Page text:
9. Vick also had the highest percentage of high-scoring weeks (28.9 or more points) at 41.6%. Despite playing in only 12 games, Vick had five games over the mark. The only other player with that many was Rodgers, who had six, but played in three more games.
10. The fact the Eagles brought in Vince Young (big arm, very mobile and who posted at least 17.7 points in three of eight games last year) means handcuffing Vick won’t be as useless as it was last year.
11. Considering all of that, don’t be surprised if I make Vick a top-5 overall selection in my upcoming preseason rankings.
12. Only Vick, Brees, Rodgers and Peyton Manning scored average-starter-level numbers in 10 or more games in 2010.
13. I was hoping Kyle Orton would go to Arizona and start tossing to Larry Fitzgerald. Orton is another useful option for fantasy owners who wait on quarterbacks. Last season, Orton had more high-scoring games than Brees and Ben Roethlisberger and as many as Eli Manning and Mark Sanchez. Orton was also average more consistently than Brady, Matt Schaub, Matt Ryan and Josh Freeman. He had one game under 10 points, something Schaub, Ryan, Joe Flacco and Jay Cutler cannot say. Chances are every one of those other quarterbacks will be significantly more expensive than Orton on draft day.
14. Orton’s Denver teammate (and necessary handcuff if both players are Broncos), Tim Tebow, is a very interesting pick in 2011. I’ve read that he’s not ready, but at the end of last year he resembled a legitimate fantasy football asset. His consistency rankings are down because he was used as a bit piece throughout the season. However, if we just look at the games where he was the starting quarterback, Tebow breaks the system. He scored at least average starter and worst starter numbers in all three games. He also posted high-score numbers (again, 28.9 points or more) in two of the three contests. That would put him at the top of the list for all four variables I studied.
15. With Tebow out of the way, it is a good time to point out some flaws in my findings. Besides looking at only 2010 performances, the review only looked at total fantasy points, not football performances. Still, it was a fun exercise that revealed many interesting things.
16. Schaub is being drafted in the fifth round as the eighth quarterback overall this year, according to Fantasy Football Calculator. At least one owner has selected him in the late third round. In 2010, Schaub had a 41-point game and a 36-point game that skewed his final statistics. According to the consistency numbers, his peers were David Garrard and Ryan Fitzpatrick. Unlike Schaub, both of those quarterbacks face job uncertainty.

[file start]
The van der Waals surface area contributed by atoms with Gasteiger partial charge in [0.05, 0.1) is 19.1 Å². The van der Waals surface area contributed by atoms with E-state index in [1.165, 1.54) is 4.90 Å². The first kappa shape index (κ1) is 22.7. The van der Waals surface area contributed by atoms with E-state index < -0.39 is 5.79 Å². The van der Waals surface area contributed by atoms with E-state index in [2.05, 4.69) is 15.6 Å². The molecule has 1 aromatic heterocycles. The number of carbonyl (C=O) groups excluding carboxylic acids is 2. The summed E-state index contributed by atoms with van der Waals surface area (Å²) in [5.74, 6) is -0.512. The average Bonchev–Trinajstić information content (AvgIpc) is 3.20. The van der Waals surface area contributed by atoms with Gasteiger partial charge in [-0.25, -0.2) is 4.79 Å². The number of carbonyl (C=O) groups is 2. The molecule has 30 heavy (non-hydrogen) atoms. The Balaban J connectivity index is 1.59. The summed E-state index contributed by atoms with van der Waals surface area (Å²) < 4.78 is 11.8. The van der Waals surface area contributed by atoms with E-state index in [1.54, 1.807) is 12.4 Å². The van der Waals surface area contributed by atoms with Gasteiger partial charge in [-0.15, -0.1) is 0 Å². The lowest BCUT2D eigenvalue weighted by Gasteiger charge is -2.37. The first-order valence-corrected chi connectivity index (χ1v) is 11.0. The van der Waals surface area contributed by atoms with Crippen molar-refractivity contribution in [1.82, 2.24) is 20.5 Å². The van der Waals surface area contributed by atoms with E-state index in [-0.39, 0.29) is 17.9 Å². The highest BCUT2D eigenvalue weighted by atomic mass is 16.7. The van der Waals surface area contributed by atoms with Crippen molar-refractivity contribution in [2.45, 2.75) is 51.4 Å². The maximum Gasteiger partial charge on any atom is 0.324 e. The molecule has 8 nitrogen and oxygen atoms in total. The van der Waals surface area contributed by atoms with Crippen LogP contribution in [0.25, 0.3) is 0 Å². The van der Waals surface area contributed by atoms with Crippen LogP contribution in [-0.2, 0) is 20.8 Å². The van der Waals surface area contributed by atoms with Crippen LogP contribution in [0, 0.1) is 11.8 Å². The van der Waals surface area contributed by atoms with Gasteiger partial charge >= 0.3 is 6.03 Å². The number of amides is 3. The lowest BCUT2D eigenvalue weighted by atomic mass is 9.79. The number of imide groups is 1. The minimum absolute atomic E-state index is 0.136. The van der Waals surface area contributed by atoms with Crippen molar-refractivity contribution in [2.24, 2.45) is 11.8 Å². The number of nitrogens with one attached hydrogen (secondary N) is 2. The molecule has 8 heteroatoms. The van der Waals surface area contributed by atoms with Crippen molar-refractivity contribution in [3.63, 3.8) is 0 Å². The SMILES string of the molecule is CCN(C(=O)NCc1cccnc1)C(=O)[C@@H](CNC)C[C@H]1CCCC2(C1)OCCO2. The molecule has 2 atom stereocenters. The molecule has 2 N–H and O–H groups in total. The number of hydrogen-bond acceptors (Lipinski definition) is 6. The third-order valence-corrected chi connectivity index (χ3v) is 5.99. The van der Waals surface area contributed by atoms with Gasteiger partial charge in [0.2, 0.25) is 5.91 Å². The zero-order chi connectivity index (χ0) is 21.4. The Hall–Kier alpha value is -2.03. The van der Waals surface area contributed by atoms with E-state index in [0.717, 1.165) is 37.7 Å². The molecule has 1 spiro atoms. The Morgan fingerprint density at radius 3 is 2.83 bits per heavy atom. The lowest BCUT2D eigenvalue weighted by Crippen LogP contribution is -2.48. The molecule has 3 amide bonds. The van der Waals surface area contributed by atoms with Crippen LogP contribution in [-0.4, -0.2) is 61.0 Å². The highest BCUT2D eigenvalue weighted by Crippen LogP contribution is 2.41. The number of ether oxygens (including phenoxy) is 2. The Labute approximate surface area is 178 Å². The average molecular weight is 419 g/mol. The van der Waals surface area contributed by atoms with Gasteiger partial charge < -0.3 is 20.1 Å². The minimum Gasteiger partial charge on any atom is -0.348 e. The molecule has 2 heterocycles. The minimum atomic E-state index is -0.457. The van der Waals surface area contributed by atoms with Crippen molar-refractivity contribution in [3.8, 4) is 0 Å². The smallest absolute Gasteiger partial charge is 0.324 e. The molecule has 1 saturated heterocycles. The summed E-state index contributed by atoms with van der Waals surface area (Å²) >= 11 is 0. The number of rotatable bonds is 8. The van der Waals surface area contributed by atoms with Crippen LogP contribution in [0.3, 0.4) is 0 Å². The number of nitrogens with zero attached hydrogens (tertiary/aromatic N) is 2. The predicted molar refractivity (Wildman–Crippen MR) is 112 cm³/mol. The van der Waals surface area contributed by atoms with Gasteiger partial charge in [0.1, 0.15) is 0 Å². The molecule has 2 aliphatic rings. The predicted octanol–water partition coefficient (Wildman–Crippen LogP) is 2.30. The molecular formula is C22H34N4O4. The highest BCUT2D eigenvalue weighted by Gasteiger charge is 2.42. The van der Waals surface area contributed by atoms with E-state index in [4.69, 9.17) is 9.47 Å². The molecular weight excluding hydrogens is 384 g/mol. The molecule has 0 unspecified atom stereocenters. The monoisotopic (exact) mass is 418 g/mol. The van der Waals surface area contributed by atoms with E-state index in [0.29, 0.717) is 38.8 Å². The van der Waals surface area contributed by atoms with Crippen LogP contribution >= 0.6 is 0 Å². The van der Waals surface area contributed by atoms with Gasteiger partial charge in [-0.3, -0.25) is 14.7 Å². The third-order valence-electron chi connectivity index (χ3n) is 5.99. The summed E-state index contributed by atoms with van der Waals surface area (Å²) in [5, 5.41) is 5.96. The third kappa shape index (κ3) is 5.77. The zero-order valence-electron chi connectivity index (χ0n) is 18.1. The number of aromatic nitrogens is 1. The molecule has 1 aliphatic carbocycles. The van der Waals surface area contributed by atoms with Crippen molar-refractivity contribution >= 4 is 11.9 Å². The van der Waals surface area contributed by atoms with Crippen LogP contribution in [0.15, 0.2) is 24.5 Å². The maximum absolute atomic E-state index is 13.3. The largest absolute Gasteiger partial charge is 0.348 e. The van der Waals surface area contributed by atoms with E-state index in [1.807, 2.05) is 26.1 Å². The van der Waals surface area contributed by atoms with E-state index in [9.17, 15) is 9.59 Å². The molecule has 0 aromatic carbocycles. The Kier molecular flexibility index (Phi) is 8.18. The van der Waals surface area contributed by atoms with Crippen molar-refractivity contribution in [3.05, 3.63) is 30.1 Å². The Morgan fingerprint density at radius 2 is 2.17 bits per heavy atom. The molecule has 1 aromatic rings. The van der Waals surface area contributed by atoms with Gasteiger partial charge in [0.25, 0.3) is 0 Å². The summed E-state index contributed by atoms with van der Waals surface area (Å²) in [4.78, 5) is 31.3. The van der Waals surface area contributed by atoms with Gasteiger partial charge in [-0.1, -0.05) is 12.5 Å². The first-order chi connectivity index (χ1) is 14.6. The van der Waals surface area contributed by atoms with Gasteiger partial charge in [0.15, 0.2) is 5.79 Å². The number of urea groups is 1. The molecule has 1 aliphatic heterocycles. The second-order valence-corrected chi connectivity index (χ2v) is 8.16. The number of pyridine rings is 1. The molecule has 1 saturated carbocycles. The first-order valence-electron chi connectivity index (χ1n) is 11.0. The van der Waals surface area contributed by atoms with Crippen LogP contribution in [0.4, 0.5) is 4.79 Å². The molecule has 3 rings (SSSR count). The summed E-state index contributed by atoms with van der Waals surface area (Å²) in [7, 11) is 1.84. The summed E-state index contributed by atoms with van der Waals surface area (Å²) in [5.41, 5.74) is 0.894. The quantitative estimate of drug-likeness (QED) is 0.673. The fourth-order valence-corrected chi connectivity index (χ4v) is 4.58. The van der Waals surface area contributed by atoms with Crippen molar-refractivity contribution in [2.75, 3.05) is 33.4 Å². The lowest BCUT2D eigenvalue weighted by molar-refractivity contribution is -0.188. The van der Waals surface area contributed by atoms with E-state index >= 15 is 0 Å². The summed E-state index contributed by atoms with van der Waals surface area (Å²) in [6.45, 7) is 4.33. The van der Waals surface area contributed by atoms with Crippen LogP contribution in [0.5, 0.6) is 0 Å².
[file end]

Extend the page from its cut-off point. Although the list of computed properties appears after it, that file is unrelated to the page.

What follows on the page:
17. Replace Schaub’s name with Joe Flacco in the above sentence and it would be correct as well. Except, Flacco didn’t post a single performance of 28.9 points or more in 2011. Both Schaub and Flacco scored less than 10 points twice last season.
18. Only 10 players had three or more high-scoring games in 2010: Rodgers (6), Vick (5), Peyton Manning, Rivers, Brady (4 each), Kitna, Orton, Eli Manning, Palmer and Sanchez (3 each).
19. If 2011 preseason fantasy football rankings were based solely on the 2010 variables I looked at (consistently worst starter, consistently average starter, high-scoring, low-scoring), the top 15 quarterbacks in order would be: Mike Vick, Aaron Rodgers, Drew Brees, Peyton Manning, Tony Romo, Philip Rivers, Kyle Orton, Jon Kitna, Tom Brady, Eli Manning, Ben Roethlisberger, Shaun Hill, Matthew Stafford, Matt Ryan and David Garrard.
20. Notable players outside the top-20: Matt Cassel, Sanchez, Freeman and Matt Hasselbeck.
21. Kevin Kolb, a coveted backup who signed with the Cardinals, started four games last year and scored points in six games. In two of the games he scored less than 10 points. He only had one notable game, a 30.1-point performance against Atlanta. Matt Flynn, Kerry Collins, Alex Smith, Charlie Batch and Jason Campbell, who all lost their starting jobs or were mere injury fill-ins for a few weeks, were better. Kolb is currently being drafted as the 18th quarterback, behind Tebow, Jay Cutler and Sam Bradford. Arizona quarterbacks were sacked 50 times last year and picked off 19 times. There is no reason to reach for Kolb.
22. Tampa Bay’s emerging QB, Josh Freeman, only scored average-starter-level fantasy points once last season, but it was also a high-scoring total (30.45). He did, however, score at least worst-starter numbers in nine of 16 games, putting him even with Ryan, Brady and Eli Manning in that category. Freeman scored less than 10 points once.
23. New Vikings signal-caller Donovan McNabb did not play in three games, but did not score under 10 points in any game last year. He also had a high-scoring game and scored at least as much as the worst fantasy starter in almost half (6 of 13) of the games he played.
24. All of the top-9 quarterbacks, and 12 of the top 14 scored 10 points or less in one game or no games. Remember that’s the consistency top-9 and it includes Kyle Orton and Jon Kitna.